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Kremlin’s Russification campaign in Ukraine fuels nationalism and xenophobia within Russia – ISW

Russian nazi and nationalist participants of the so-called Russian March annual rally in Moscow on 4 November 2011. Photo:
Kremlin’s Russification campaign in Ukraine fuels nationalism and xenophobia within Russia – ISW
In its daily assessment of Russia’s offensive campaign, the US-based think tank Institute for the Study of War (ISW) notes that Russia’s efforts to destroy Ukrainian identity through a multifaceted Russification campaign in Ukraine are having a profound impact within Russia, fueling nationalism, xenophobia, and anti-migrant sentiment in the country.

The Kremlin’s campaign of “Russification” in Ukraine is burning back into Russia itself as it continues to empower and amplify overtly nationalist voices and ideologies. 

Russia is engaged in a campaign of deliberateRussificationwithin Ukraine aimed at the destruction of Ukrainian identity through a multitude of military, social, economic, legal, bureaucratic, and administrative lines of effort.

The ideologies that underpin the basis of this “Russification” also form the rhetorical backbone of the pro-war information space, which frequently mirrors its militarism with staunch Russian nationalism and intense xenophobia that is directed both at Ukraine and Ukrainian identity as well as at domestic minorities within Russia itself.

The domestic ramifications of the acceptance of the ideology of “Russification” are manifested in the responses by Russian authorities and prominent Russian milbloggers to ethnic minorities in Russia.

Several Russian milbloggers and commentators published their reactions to a recent news story about the murder of a 17-year-old Russian student by a group of Tajik migrants in Chelyabinsk and used the story to criticize Central Asian migrants and ethnic minority communities for failing to integrate into Russian society.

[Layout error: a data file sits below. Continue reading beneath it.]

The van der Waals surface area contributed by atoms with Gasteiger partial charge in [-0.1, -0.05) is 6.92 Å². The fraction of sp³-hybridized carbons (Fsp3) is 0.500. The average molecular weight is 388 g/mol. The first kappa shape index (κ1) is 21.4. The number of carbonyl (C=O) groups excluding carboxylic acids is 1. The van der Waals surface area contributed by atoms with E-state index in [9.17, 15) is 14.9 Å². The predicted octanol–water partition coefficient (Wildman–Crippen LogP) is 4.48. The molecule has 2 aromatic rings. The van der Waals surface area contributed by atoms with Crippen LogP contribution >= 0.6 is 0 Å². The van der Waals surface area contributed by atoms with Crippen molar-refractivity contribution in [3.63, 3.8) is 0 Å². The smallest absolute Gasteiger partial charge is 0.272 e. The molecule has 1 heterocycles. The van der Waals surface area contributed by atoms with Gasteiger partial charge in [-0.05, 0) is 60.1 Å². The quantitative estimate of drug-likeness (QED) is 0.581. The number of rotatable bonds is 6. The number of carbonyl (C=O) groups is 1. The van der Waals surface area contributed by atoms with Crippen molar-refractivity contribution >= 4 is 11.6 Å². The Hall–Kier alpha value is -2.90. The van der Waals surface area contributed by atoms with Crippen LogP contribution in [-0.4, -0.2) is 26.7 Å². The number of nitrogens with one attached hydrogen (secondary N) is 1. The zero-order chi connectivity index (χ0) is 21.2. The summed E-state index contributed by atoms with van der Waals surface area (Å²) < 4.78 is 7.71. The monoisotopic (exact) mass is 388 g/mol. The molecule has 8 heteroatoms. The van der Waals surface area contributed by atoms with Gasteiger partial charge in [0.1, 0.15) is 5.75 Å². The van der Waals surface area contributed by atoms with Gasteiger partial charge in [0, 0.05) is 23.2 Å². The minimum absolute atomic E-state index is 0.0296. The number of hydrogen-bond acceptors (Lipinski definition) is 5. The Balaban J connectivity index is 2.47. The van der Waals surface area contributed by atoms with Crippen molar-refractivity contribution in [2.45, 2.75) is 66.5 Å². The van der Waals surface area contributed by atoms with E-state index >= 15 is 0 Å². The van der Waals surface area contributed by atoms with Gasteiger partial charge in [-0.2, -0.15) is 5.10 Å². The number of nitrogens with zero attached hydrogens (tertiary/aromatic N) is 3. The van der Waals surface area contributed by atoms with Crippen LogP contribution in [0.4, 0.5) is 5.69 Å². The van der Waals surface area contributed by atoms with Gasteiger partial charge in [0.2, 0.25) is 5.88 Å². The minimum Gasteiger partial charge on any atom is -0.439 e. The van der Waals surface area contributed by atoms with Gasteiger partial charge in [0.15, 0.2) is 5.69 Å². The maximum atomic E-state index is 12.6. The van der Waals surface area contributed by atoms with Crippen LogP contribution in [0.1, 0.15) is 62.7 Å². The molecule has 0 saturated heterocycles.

Head of the Russian Investigative Committee Alexander Bastrykin accused migrants of destabilizing Russia by importing terrorism and extremist ideologies and emphasized the role of migration policy in ensuring public order.

Former Russian officer and ardent nationalist Igor Girkin amplified a criticism that authorities of the Tuvan Republic are returning the indigenous Tuvan names to 104 administrative-territorial units, which one milblogger decried as “pushing boundaries” unnecessarily during wartime.

Social media footage circulated on April 12 shows a group of Russian men reportedly giving the Nazi salute and walking past administrative buildings in Ufa, Bashkortostan, while shouting, “Russia is for Russians.”

These instances of xenophobia and racism exemplify the crux of domestic “Russification.” The war in Ukraine has empowered the most virulent voices in the information space to consolidate their ideology and project it both toward the Ukrainian people and toward non-Slavic minorities in Russia itself. This dynamic will likely escalate as the war continues and will outlive Russia’s invasion of Ukraine, pervading the Russian domestic space for years to come.

These domestic-facing ramifications of “Russification” ironically continue to place the war effort’s onus on the communities it marginalizes. 

Bastrykin has previously called for military authorities to specifically recruit migrants from Central Asia and the Caucasus who received Russian citizenship because these migrants have a “constitutional obligation to protect the country that received them.”

Russian officials at the Sakharovo migrant center in Moscow reportedly require the center’s employees to offer migrants contracts for military service, as ISW previously reported.

Russian officials have continuously targeted migrant and ethnic minority communities in ongoing force generation efforts, which largely places the military burden of the “Russification” project in Ukraine on communities and individuals that are its targets domestically.

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